His first night back in the role is highly inspirational and I can’t commend Miller highly enough for how breathtaking this moment is.
“We Must Believe We Can Defeat Our Inner Demons”
Harvey Dent has been cured. Plastic surgery has restored his face to what it once was and this has restored him psychologically or so people think.
The ambiguity that surrounds the is it/isn’t it Two face will be enough to keep first time readers gripped.
Acting as a black mirror I love the way that Miller has used Dent to reflect the same struggle that Bruce goes through. He is unable to defeat his inner demons, wrestle with his own nature and battle the beast that calls within.
Similar to this the Joker who has been in a vegetive state since Batman’s retirement begins to awaken.
All of the giants of Gotham have their calling, their purpose, that without they cease to exist.
The Joker’s sexuality
One or the biggest takes analytically that I’ve seen of this book centres around the fact that The Joker is gay. Whilst he uses words like ‘Darling’, fights Batman in The Tunnel of Love and uses innuendos like ‘not falling asleep on me are you?’ I never really took it to imply that he was homosexual.
To me The Joker is A-sexual. Whilst we encounter Bruno, his girlfriend, equipped with Nazi nipples and a masculine persona we never see the two cohabit a relationship. Upon release The Joker never seeks her out and she has never tried to spring the clown prince of crime from Arkham. This signifies to me that their relationship is superficial.
The Joker is unable to love another person. Instead he loves an idea. He is chaos embodied, Batman represents order. Together the two create a perfect circle of human state, balancing the other perfectly.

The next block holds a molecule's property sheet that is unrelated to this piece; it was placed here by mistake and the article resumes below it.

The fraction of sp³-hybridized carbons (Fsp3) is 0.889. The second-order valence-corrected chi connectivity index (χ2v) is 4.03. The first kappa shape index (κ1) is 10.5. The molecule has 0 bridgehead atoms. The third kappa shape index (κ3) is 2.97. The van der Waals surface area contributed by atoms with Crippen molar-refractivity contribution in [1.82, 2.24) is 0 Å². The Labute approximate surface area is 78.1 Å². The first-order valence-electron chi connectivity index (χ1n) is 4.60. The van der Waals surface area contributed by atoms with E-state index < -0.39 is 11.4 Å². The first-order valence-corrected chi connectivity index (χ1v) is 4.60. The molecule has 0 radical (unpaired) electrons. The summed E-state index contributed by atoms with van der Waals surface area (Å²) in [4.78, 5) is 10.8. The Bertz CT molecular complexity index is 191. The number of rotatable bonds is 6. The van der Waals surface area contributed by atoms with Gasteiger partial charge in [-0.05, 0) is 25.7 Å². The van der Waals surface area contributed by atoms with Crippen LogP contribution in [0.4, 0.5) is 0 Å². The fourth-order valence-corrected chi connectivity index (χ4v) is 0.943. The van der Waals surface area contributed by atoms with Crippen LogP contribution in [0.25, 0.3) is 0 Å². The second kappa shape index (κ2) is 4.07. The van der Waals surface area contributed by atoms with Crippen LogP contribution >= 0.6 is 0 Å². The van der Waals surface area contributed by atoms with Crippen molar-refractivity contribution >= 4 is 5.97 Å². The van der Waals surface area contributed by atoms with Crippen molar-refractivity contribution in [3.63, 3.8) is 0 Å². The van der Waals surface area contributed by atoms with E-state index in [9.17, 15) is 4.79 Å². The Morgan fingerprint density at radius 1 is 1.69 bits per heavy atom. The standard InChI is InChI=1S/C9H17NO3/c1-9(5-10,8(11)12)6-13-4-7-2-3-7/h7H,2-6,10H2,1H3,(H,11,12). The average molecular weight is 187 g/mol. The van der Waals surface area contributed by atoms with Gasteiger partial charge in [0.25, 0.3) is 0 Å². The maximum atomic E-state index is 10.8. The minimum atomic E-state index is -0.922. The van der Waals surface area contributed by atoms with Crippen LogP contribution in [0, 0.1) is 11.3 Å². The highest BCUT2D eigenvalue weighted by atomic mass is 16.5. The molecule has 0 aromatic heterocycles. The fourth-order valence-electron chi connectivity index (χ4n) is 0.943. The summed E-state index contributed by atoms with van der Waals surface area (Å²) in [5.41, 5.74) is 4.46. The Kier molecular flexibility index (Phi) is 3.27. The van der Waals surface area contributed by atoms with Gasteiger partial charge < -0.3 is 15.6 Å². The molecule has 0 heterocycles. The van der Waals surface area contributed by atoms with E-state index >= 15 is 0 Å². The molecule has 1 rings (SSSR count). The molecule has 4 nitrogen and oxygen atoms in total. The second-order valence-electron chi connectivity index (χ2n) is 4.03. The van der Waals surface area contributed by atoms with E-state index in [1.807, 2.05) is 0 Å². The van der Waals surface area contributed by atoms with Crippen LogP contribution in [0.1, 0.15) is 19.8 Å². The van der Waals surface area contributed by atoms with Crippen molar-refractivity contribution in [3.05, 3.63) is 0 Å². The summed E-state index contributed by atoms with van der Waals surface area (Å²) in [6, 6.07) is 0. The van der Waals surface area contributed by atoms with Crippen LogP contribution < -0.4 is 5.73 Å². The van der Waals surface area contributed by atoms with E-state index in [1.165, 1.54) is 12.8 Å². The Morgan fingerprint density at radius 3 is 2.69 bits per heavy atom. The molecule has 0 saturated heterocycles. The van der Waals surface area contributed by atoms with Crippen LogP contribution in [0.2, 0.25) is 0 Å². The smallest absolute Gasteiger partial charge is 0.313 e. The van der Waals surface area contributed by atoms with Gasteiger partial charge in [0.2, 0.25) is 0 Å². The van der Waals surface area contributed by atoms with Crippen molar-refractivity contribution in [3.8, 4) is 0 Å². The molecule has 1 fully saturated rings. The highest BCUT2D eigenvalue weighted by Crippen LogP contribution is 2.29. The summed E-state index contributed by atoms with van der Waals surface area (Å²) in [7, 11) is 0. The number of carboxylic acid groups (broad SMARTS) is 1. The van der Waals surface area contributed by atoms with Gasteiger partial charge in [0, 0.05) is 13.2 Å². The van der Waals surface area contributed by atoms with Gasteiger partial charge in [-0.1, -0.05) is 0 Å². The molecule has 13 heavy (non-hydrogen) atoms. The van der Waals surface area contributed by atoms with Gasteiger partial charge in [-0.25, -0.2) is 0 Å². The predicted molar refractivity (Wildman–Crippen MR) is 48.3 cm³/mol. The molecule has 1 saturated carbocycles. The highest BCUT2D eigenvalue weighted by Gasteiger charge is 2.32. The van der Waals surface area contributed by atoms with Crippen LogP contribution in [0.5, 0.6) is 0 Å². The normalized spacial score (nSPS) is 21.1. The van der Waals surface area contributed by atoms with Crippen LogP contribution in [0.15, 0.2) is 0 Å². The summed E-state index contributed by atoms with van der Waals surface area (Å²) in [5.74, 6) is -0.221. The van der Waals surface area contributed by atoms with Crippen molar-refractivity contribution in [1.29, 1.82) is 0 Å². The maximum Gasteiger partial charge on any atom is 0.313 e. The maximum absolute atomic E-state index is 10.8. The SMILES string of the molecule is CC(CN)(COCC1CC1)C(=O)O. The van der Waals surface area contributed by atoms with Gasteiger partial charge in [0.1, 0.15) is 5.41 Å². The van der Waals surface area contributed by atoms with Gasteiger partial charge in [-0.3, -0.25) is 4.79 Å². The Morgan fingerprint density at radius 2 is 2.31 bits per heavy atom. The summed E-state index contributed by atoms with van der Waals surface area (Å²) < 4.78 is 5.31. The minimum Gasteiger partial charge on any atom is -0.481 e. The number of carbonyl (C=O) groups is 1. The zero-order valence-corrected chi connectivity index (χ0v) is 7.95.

Batman completes The Joker but that doesn’t mean that he loves him in a traditional sense. He merely requires him to exist. The same way humans depend on water…but we don’t love it, The Joker depends on order.
He is a wicked and twisted being, he feels almost no human emotion so it seems unconventional for him to experience ‘Love’. Love is an emotion which normally causes us to be better people, not worse and I simply cannot confirm that the Joker feels this towards Batman. No matter how much he portrays having this emotional attachment.
I’m open to the fact that I’m wrong though.
Way to derail my entire argument.
The Two Towers
Book one ends with Harvey Dent attempting to ransom Gotham by threatening to blow up the two towers. Whilst this maybe too controversial to ever portray in film due to 9/11 it certainly acts as a great end to the first issue.
One thing I didn’t like about the animated movie was that it implied that Harvey wanted this to be a suicide mission. However, after reading the book I take from it that Toyman deliberately made the bombs unable to be deactivated. This explains the Jokers questioning when he visits him.
Harvey isn’t suicidal, in fact he totally accepts who he is and plays along with it. Knowing that he is unable to escape his fate, much like Batman.
It’s a great closer to the book and works perfectly as an opening issue.
On it’s own merit I would have to score this a perfect 10/10, the plot and characters are well developed and even today it feels very ahead of the curve. Miller’s art is at the strongest it’s ever been and it’s hard to fault the book because of it.
Thanks for checking out my review of The Dark Knight Returns book 1. I’ll be back with my follow up review in which we delve into Book 2, I’m doing this series as a build up to The Dark Knight 3 The Master race so make sure you subscribe to my channel to keep up to date.